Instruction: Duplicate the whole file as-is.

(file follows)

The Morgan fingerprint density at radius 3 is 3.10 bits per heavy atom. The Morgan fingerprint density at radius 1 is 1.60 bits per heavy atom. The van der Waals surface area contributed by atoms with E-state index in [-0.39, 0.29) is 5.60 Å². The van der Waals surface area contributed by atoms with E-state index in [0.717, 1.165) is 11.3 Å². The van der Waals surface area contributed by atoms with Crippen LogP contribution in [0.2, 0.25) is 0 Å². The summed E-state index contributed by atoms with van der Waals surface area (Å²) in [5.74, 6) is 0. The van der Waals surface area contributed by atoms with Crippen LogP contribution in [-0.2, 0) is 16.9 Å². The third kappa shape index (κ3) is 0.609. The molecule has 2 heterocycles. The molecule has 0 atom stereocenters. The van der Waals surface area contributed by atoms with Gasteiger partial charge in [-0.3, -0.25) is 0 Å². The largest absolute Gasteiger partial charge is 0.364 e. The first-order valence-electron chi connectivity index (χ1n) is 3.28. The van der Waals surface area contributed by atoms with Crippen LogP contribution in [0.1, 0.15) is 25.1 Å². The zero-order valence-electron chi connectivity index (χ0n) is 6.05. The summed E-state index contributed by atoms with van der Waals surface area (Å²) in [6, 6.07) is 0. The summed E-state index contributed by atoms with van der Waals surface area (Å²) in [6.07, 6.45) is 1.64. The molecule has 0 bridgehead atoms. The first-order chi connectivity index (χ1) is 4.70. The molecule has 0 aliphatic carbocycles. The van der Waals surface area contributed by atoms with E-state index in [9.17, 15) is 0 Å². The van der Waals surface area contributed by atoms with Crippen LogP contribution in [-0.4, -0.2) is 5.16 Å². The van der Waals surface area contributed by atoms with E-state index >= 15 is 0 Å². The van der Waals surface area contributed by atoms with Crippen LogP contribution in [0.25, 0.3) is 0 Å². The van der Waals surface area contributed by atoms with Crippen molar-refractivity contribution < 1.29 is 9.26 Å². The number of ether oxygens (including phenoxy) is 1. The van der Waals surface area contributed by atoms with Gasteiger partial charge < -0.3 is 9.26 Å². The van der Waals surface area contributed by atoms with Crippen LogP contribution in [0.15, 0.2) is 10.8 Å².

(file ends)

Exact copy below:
The Morgan fingerprint density at radius 3 is 3.10 bits per heavy atom. The Morgan fingerprint density at radius 1 is 1.60 bits per heavy atom. The van der Waals surface area contributed by atoms with E-state index in [-0.39, 0.29) is 5.60 Å². The van der Waals surface area contributed by atoms with E-state index in [0.717, 1.165) is 11.3 Å². The van der Waals surface area contributed by atoms with Crippen LogP contribution in [0.2, 0.25) is 0 Å². The summed E-state index contributed by atoms with van der Waals surface area (Å²) in [5.74, 6) is 0. The van der Waals surface area contributed by atoms with Crippen LogP contribution in [-0.2, 0) is 16.9 Å². The third kappa shape index (κ3) is 0.609. The molecule has 2 heterocycles. The molecule has 0 atom stereocenters. The van der Waals surface area contributed by atoms with Gasteiger partial charge in [-0.3, -0.25) is 0 Å². The largest absolute Gasteiger partial charge is 0.364 e. The first-order valence-electron chi connectivity index (χ1n) is 3.28. The van der Waals surface area contributed by atoms with Crippen LogP contribution in [0.1, 0.15) is 25.1 Å². The zero-order valence-electron chi connectivity index (χ0n) is 6.05. The summed E-state index contributed by atoms with van der Waals surface area (Å²) in [6, 6.07) is 0. The summed E-state index contributed by atoms with van der Waals surface area (Å²) in [6.07, 6.45) is 1.64. The molecule has 0 bridgehead atoms. The first-order chi connectivity index (χ1) is 4.70. The molecule has 0 aliphatic carbocycles. The van der Waals surface area contributed by atoms with E-state index in [9.17, 15) is 0 Å². The van der Waals surface area contributed by atoms with Crippen LogP contribution in [-0.4, -0.2) is 5.16 Å². The van der Waals surface area contributed by atoms with E-state index >= 15 is 0 Å². The van der Waals surface area contributed by atoms with Crippen LogP contribution in [0.25, 0.3) is 0 Å². The van der Waals surface area contributed by atoms with Crippen molar-refractivity contribution < 1.29 is 9.26 Å². The number of ether oxygens (including phenoxy) is 1. The van der Waals surface area contributed by atoms with Gasteiger partial charge < -0.3 is 9.26 Å². The van der Waals surface area contributed by atoms with Crippen LogP contribution in [0.15, 0.2) is 10.8 Å².